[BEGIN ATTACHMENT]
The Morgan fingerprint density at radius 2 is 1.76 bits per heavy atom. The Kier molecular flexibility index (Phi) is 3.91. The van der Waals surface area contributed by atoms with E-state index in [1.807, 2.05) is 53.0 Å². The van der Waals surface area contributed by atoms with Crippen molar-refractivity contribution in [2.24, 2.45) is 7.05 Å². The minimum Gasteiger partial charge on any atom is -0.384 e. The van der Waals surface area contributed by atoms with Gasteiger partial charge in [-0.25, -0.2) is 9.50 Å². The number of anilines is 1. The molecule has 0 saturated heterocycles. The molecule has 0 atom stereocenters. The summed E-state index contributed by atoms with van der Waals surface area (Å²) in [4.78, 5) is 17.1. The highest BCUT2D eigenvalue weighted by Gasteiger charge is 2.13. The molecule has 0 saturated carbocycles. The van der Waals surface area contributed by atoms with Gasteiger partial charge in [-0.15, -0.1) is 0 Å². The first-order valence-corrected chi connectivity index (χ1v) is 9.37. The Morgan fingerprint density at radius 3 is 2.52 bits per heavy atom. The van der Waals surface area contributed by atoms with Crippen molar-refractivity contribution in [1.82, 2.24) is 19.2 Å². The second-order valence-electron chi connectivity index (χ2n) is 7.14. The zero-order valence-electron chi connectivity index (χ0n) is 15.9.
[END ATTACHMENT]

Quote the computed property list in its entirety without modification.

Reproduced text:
The Morgan fingerprint density at radius 2 is 1.76 bits per heavy atom. The Kier molecular flexibility index (Phi) is 3.91. The van der Waals surface area contributed by atoms with E-state index in [1.807, 2.05) is 53.0 Å². The van der Waals surface area contributed by atoms with Crippen molar-refractivity contribution in [2.24, 2.45) is 7.05 Å². The minimum Gasteiger partial charge on any atom is -0.384 e. The van der Waals surface area contributed by atoms with Gasteiger partial charge in [-0.25, -0.2) is 9.50 Å². The number of anilines is 1. The molecule has 0 saturated heterocycles. The molecule has 0 atom stereocenters. The summed E-state index contributed by atoms with van der Waals surface area (Å²) in [4.78, 5) is 17.1. The highest BCUT2D eigenvalue weighted by Gasteiger charge is 2.13. The molecule has 0 saturated carbocycles. The van der Waals surface area contributed by atoms with Gasteiger partial charge in [-0.15, -0.1) is 0 Å². The first-order valence-corrected chi connectivity index (χ1v) is 9.37. The Morgan fingerprint density at radius 3 is 2.52 bits per heavy atom. The van der Waals surface area contributed by atoms with Crippen molar-refractivity contribution in [1.82, 2.24) is 19.2 Å². The second-order valence-electron chi connectivity index (χ2n) is 7.14. The zero-order valence-electron chi connectivity index (χ0n) is 15.9.